Lawrence has had some beautiful visitors from the North this brown winter.
Though not unheard of, visits from snowy owls are definitely an exception to the rule in Kansas. These majestic birds range from the upper 48 states into Canada, the Northwest Territories and Alaska. If seen south of this normal range, they are assuredly starving.
Biologists have conjectured that a spike in last year’s population of lemmings — the owl’s favorite food — may have led to an associated spike in snowy owl breeding. This year, the tables have turned for both lemmings and owls. The crash in the lemming population has driven snowies far south of their normal range in search of alternative food sources.
Seeing so many people in Lawrence with snowy owl fever has warmed my heart. Witnessing biophilia, a phrase coined by biologist E.O. Wilson which means the love of living things, is always cause for celebration. It evidences our species awareness of the very real biological connection we share with other beings. The more we can learn about others, the larger and richer our own lives become.
Though seeing such magnificent birds as snowy owls can be an unforgettable experience, we need to be careful not to add to the stress they are already under by getting too close. Wildlife watching remains one of the most rewarding and least expensive of activities. If you want to see an animal behaving in natural ways though, here are a couple of important things to remember:
l Keep your distance. I read a deceptively simple piece of advice in the park guide for Glacier National Park: “If the animal moves away, you’re too close.” Though we may not be aware of it, other beings watch us, and, except in rare cases, they’re afraid, and wisely so since we’re one of the biggest and loudest things on the planet. Just as you would a shy person at a party, give animals plenty of space, and you’ve given them the ability to carry on their lives in dignity and privacy. A good set of binoculars or a scope will allow you to bridge the distance from an animal that has piqued your curiosity.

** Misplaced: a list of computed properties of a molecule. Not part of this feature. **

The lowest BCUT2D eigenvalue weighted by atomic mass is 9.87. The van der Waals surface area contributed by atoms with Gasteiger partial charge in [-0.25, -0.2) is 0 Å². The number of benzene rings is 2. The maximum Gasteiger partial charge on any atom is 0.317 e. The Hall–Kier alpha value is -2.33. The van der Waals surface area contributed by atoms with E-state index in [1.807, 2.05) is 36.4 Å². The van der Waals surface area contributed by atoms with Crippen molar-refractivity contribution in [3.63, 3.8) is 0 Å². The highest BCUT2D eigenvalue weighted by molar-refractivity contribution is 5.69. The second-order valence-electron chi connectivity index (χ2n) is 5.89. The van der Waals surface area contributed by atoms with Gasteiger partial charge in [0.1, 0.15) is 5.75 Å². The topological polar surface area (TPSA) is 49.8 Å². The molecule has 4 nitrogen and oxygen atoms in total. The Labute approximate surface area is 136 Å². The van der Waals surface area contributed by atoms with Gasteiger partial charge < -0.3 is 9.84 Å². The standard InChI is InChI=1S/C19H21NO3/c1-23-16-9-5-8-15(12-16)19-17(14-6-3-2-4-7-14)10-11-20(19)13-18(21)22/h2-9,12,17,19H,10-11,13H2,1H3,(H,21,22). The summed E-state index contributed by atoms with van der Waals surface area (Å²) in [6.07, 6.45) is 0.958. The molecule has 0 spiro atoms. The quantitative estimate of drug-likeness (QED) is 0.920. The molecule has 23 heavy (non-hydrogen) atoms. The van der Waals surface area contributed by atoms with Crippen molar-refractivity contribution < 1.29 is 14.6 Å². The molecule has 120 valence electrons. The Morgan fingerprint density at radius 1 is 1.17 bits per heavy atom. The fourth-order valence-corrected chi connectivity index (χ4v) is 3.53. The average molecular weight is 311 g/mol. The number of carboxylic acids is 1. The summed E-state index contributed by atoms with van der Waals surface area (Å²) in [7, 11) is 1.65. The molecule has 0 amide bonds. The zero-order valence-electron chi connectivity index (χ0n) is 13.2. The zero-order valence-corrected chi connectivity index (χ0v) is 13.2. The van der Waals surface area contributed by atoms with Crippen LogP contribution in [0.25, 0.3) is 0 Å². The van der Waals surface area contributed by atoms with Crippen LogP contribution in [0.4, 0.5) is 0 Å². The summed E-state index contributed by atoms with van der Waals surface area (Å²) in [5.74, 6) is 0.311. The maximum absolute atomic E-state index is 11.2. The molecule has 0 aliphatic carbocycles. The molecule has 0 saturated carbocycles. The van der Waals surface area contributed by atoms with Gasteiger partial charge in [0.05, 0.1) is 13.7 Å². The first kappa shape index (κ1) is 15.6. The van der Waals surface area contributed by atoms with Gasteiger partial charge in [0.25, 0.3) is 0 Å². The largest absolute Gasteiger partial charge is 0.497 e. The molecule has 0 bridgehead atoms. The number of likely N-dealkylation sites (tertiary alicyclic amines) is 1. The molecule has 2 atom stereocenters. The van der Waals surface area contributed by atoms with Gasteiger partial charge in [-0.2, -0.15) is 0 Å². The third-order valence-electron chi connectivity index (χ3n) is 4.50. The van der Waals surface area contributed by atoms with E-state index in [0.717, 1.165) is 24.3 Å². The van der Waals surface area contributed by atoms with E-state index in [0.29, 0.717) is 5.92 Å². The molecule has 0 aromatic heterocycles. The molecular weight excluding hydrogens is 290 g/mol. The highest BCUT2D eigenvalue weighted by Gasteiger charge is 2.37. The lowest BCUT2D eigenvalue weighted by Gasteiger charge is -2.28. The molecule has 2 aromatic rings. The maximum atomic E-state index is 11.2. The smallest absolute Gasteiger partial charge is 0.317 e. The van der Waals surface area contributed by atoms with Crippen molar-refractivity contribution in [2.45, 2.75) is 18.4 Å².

l Become part of your surroundings. Sitting quietly at a safe distance for an extended period does require patience, but you’ll be rewarded with the opportunity to glimpse the secret lives of animals. Wearing camouflage gear, like a hunter, can help as well. Wildlife and bird photographers even go so far as to construct blinds in a habitat and capture rare glimpses of their subjects. As a landscape painter, my partner Lisa Grossman can attest to the power of extended periods of stillness. She’s had up-close sightings of many animals. Painting near Creede, Colo., she once even had a bluebird land on her head, possibly mistaking her for just another fencepost.
So the next time you’re out for a walk or hike and see an animal, give them the gift of a wide berth. They’ll thank you by giving you a glimpse of their lives.
Speaking of wildlife watching, the annual Great Backyard Bird Count, sponsored by Cornell Lab of Ornithology, is open to citizen scientists of all abilities and ages. Between Feb. 17–20, write down all the bird species you see and report them online at birdsource.org/gbbc.
Another great event you won’t want to miss out on is the Kaw Valley Seed Project Fair on Feb. 11, from 1 p.m. to 3 p.m. at the Douglas County Fairgrounds.